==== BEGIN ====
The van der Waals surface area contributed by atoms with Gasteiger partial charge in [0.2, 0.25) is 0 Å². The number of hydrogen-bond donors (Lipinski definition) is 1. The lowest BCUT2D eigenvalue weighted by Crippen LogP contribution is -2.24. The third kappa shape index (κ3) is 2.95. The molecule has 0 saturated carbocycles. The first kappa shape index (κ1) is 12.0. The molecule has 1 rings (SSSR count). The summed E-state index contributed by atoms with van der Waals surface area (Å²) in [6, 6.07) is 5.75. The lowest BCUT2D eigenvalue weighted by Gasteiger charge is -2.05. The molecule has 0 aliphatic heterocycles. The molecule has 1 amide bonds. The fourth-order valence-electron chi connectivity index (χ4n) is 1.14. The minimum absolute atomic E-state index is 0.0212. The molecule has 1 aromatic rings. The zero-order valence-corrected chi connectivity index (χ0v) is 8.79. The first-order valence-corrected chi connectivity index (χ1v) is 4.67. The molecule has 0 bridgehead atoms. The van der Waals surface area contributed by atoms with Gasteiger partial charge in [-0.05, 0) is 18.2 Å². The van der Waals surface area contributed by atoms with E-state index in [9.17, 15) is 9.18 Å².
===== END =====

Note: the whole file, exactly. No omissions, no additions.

The van der Waals surface area contributed by atoms with Gasteiger partial charge in [0.2, 0.25) is 0 Å². The number of hydrogen-bond donors (Lipinski definition) is 1. The lowest BCUT2D eigenvalue weighted by Crippen LogP contribution is -2.24. The third kappa shape index (κ3) is 2.95. The molecule has 0 saturated carbocycles. The first kappa shape index (κ1) is 12.0. The molecule has 1 rings (SSSR count). The summed E-state index contributed by atoms with van der Waals surface area (Å²) in [6, 6.07) is 5.75. The lowest BCUT2D eigenvalue weighted by Gasteiger charge is -2.05. The molecule has 0 aliphatic heterocycles. The molecule has 1 amide bonds. The fourth-order valence-electron chi connectivity index (χ4n) is 1.14. The minimum absolute atomic E-state index is 0.0212. The molecule has 1 aromatic rings. The zero-order valence-corrected chi connectivity index (χ0v) is 8.79. The first-order valence-corrected chi connectivity index (χ1v) is 4.67. The molecule has 0 bridgehead atoms. The van der Waals surface area contributed by atoms with Gasteiger partial charge in [-0.05, 0) is 18.2 Å². The van der Waals surface area contributed by atoms with E-state index in [9.17, 15) is 9.18 Å².